Ashleigh Sumner is a self-taught artist living and working out of the Arts District in Downtown, Los Angeles. Born in 1979, Sumner received a Bachelor of Fine Arts from Western Carolina University before moving West to Los Angeles.
Much of Sumner’s work is heavily inspired by industrial areas, inner city life, and political/social movements of the past and present. Sumner’s mixed media process often involves the photographs of icons along with material used from found street flyers. These street flyers are Xeroxed and applied repeatedly to wooden canvases creating multiple stacked and torn layers of distressed, paper imagery. Her natural love of text is often implemented through out her pieces by incorporating pages from books of poetry, verse, lyrics and theatrical plays. Selected pieces of literature within a piece are not only used to add layers and depth to a work but are often intended to make a subtle political or social statement involving class, gender, poverty and equality. The heavy use of spray paint or “graffiti rambling” is repeated over and over again, illegibly, often as a single song lyric, poem or historic quote. House paint is applied, scrapped and splattered through out the work then partially sanded away with an industrial hand sander to achieve a distressed visual. Lastly, several heavy layers of resin are added to each piece and then flamed with a blow torch to create a perfectly smooth, modern finish to the gritty artwork underneath.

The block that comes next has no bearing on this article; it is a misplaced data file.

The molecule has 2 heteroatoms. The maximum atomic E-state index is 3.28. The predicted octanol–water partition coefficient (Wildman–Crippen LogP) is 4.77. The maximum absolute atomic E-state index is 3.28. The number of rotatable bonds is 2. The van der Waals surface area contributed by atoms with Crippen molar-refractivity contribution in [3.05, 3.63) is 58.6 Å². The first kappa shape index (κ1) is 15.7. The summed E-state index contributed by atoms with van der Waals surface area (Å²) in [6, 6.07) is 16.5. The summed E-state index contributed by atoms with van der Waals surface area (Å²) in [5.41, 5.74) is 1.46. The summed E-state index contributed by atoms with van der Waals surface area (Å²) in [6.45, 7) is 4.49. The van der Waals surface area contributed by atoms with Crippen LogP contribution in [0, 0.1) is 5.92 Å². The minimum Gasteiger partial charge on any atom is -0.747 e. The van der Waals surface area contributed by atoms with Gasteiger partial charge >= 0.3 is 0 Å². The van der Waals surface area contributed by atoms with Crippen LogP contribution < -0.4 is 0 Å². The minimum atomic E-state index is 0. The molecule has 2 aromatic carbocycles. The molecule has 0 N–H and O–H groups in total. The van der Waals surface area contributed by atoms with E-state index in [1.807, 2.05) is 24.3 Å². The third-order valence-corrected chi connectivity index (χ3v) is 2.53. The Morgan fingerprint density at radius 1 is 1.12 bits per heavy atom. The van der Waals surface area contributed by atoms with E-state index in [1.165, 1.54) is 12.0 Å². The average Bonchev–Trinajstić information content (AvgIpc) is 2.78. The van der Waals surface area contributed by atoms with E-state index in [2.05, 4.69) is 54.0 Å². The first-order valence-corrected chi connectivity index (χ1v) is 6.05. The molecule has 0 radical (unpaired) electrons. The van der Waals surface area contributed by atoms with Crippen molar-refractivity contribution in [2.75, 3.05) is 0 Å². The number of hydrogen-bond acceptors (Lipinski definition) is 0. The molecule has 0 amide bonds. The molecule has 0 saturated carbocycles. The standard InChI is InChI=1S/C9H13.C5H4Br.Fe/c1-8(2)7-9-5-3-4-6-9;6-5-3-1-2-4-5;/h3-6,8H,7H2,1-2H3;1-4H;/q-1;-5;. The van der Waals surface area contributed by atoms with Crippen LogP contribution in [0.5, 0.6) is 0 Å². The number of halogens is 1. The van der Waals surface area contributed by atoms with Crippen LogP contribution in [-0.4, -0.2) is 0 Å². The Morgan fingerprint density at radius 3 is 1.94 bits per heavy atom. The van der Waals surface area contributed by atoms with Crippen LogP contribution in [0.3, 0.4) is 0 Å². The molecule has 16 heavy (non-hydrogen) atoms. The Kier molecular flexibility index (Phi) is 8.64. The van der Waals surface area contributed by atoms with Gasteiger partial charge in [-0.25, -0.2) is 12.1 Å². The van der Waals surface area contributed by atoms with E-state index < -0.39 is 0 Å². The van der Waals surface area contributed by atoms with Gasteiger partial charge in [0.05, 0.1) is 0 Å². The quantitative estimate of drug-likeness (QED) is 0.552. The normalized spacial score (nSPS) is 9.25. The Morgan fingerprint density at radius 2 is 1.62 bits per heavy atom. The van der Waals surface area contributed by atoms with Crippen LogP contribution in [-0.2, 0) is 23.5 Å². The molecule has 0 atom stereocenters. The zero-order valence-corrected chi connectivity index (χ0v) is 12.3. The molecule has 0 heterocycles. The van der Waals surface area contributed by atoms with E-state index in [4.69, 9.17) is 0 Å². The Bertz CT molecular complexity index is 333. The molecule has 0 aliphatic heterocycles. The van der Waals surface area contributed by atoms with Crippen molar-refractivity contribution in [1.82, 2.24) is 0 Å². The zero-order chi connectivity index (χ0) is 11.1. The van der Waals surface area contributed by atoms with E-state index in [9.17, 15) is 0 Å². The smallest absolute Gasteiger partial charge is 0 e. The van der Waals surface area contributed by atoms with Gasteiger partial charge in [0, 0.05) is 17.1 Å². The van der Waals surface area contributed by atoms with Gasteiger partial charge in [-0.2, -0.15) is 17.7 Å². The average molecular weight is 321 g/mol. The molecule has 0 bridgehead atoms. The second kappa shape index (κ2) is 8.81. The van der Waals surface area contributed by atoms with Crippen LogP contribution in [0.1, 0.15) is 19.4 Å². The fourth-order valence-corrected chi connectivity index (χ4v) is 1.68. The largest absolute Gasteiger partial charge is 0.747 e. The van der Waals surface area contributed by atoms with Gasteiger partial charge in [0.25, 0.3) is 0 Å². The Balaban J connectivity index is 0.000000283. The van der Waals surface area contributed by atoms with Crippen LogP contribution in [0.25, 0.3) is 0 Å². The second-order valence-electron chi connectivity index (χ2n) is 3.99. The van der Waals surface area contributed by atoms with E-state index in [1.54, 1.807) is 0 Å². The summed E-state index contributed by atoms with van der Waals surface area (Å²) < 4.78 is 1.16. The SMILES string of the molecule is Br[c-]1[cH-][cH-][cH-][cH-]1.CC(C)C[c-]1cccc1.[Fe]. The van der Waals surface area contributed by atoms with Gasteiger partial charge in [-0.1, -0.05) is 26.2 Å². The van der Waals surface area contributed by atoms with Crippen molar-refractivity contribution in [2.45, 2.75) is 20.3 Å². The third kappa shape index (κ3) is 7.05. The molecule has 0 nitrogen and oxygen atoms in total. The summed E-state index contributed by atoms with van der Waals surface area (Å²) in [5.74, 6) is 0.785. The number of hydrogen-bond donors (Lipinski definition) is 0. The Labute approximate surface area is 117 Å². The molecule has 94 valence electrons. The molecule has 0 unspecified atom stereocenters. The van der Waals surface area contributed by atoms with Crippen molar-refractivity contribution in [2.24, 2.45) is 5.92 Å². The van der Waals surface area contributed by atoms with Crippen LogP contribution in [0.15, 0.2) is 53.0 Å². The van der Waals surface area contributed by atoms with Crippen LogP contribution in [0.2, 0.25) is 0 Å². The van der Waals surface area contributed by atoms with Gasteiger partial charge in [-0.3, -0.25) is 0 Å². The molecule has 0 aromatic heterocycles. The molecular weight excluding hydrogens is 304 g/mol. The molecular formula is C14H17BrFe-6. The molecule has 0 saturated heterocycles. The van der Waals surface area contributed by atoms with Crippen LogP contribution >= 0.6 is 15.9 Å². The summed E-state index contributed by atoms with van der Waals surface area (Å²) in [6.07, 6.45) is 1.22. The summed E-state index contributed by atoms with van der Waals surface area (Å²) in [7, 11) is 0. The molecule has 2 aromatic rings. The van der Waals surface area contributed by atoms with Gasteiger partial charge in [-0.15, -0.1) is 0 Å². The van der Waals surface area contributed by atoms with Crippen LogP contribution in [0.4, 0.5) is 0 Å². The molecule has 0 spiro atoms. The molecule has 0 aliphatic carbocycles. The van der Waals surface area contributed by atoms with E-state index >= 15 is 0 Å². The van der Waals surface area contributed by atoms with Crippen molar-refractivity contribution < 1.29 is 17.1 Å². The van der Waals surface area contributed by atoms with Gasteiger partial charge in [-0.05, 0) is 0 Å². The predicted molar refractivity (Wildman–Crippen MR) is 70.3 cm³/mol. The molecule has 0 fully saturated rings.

In her latest body of work, Sumner has been focusing on the concept of handwriting as a lost art form. In her 2016 solo exhibition, "Written All Over Your Face," Sumner silkscreened into her paintings the handwritten letters, song lyrics and speeches of some of America's greatest icons. The use of handwriting is a signature detail found throughout Sumner's most recent pieces.
Internationally, Sumner’s work can be found in private collections across the globe. In 2014, Sumner was named by a juried panel the winner of the Red Bull Curates Competition for Los Angeles. As a result, Sumner was highlighted in a special exhibition with SCOPE, Miami at the Miami Basel that year.
In addition, Sumner proudly curated in 2012 “Street Preachers: An Exhibition of Female Street Artists in Los Angeles” at the Center for the Arts, Eagle Rock in east L.A. “Street Preachers” was awarded grants from both the Pasadena Art Alliance and the Los Angeles County Arts Commission. Sumner’s work can be found at representing galleries in the United States and Europe.